Saint Fabian, pope and martyr (opt. Memorial); Saint Sebastian, martyr (opt. Memorial)
Then Samuel said to Saul, "Stop! I will tell you what the Lord said to me last night." He replied, "Speak." Samuel said, "Though you are little in your own eyes, are you not the head of the tribes of Israel? The Lord anointed you king over Israel. And the Lord sent you on a mission, and said, 'Go, utterly destroy the sinners, the Amalekites, and fight against them until they are consumed.' Why then did you not obey the voice of the Lord? Why did you swoop down on the spoil, and do what was evil in the sight of the Lord?" Saul said to Samuel, "I have obeyed the voice of the Lord, I have gone on the mission on which the Lord sent me, I have brought Agag the king of Amalek, and I have utterly destroyed the Amalekites. But from the spoil the people took sheep and cattle, the best of the things devoted to destruction,to sacrifice to the Lord your God in Gilgal."
And Samuel said, "Has the Lord as great delight in burnt offerings and sacrifices, as in obeying the voice of the Lord? Surely, to obey is better than sacrifice, and to heed than the fat of rams. For rebellion is no less a sin than divination, and stubbornness is like iniquity and idolatry. Because you have rejected the word of the Lord, he has also rejected you from being king."
I find no fault with your sacrifices,
your offerings are always before me.
I do not ask more bullocks from your farms,
nor goats from among your herds. (R./)
But how can you recite my commandments
and take my covenant on your lips,
you who despise my law
and throw my words to the winds. (R./)
You do this, and should I keep silence?
Do you think that I am like you?
a sacrifice of thanksgiving honours me
and I will show God's salvation to the upright. (R./)
At that time John's disciples and the Pharisees were fasting; and people came and said to him, "Why do John's disciples and the disciples of the Pharisees fast, but your disciples do not fast?" Jesus said to them, "The wedding guests cannot fast while the bridegroom is with them, can they? As long as they have the bridegroom with them, they cannot fast. The days will come when the bridegroom is taken away from them, and then they will fast on that day. "No one sews a piece of unshrunk cloth on an old cloak; otherwise, the patch pulls away from it, the new from the old, and a worse tear is made. And no one puts new wine into old wineskins; otherwise, the wine will burst the skins, and the wine is lost, and so are the skins; but one puts new wine into fresh wineskins."
Samuel’s command to king Saul to destroy the Amalekites is baffling and scandalous. Saul was to totally exterminate this neighbouring tribe that was hostile towards Israel. And then it shocks us that Saul was deposed from his kingship for not completing his gruesome task, and sparing the king of the Amalekites. By contrast, shile the issue dealt with in the gospel is one of devotional practice, some were scandalised that Jesus’ disciples seemed less ascetical than those of John the Baptist and the Pharisees.
Let’s examine our Lord’s answer to the question about fasting. He does not question the value of fasting but appeals to the atmosphere of a wedding celebration and asks: Why would one think of fasting during such a happy occasion? The wedding image refers to his own presence and message, as a honeymoon period for mankind.
This sense of a special time of grace is paralleled in pope Francis’ attitude to resolving moral dilemmas today. His reluctance to condemn some new developments has a healthy, levelling effect, so that all may share in the discussion. This is welcome after a time when open dialogue about shifting social mores was repressed by Roman authority. The less bound we feel by traditional answers, the easier it is to find a workable, honest answer, in line with the overall teaching of Jesus.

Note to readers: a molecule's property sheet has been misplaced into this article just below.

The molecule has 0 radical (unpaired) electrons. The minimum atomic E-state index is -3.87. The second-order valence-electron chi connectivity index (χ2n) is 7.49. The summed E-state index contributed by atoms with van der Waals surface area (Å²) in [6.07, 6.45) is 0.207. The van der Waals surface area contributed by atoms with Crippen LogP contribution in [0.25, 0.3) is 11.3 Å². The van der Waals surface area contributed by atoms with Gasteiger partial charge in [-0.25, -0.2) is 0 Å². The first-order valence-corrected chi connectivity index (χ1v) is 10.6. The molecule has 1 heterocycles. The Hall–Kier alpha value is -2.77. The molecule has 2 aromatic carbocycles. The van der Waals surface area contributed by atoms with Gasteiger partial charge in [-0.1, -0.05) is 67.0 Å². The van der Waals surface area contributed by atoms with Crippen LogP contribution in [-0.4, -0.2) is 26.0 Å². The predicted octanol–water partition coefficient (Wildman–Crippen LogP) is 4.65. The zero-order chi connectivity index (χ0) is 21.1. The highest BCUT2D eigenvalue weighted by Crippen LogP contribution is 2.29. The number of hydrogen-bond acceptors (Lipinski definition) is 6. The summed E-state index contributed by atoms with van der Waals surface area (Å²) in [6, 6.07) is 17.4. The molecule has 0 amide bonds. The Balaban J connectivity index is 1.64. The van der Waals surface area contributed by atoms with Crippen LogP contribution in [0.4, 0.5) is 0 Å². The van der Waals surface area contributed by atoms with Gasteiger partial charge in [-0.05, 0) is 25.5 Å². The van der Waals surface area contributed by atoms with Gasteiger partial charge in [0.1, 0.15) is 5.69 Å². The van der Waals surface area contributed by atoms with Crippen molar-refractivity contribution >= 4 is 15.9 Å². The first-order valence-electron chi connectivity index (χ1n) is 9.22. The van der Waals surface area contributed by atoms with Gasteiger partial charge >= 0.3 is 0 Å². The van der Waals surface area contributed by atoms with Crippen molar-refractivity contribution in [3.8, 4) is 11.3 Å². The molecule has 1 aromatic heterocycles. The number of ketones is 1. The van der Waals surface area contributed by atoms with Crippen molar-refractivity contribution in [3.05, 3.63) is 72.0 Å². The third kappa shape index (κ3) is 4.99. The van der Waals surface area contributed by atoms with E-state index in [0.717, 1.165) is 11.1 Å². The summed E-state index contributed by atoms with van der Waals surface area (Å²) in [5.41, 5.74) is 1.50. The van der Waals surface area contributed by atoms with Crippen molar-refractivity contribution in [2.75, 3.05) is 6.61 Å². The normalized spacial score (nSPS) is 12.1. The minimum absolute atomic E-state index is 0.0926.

Francis seems to say that unless theology reflects the shared wisdom of good, decent people, it can be of little help to the church. Theology and common sense must join hands — on the basis that God is one and that wisdom is harmonious. We do not worship a remote God, who calls for impossible things. Good theology bears in mind that God created the universe and saw “how good it was” (Gen 1:12). We must hope and pray that into the future the Church’s teaching will be enriched and kept realistic by the honestly shared views of married couples.
Some find it puzzling that Jesus, who was a celibate, calls himself the bridegroom, in whose presence no fasting is required. He is echoing the prophets in the Old Testament who often spoke of God as the bridegroom and the people, Israel, as the bride. Spiritually, God had married this particular people, providing a joy that they must share with other nations. With the wedding imagery, Jesus implies that he has come to share God’s joy not only with the people of Israel, but with people of every nation on earth.
St Paul also uses the metaphor of marriage to illustrate how the Christian community is united with God. The Lord Jesus is like our faithful spouse, who stays true to us even if we are unfaithful to him. That is not meant complacently, as though we may sin without consequences, but to assure us of love and mercy whenever we fail and repent. He wants his people to be as faithful to Christ as Christ is to us. The new wine of his love always needs new wine-skins; we need to keep renewing our relationship with him, making room for new insights into what life now requires of us.
Drinking wine was normal at a wedding feast, as is clear from the marriage feast of Cana. Seeing himself as the bridegroom, Jesus then likens his presence to that of new wine. The new wine of the Lord’s life-giving Gospel calls for new wine-skins. His love makes demands on us, calling on us to keep renewing our lives so that we can love as he did. New wine, fresh skins. We can never fully settle for doing things as we’ve always done them.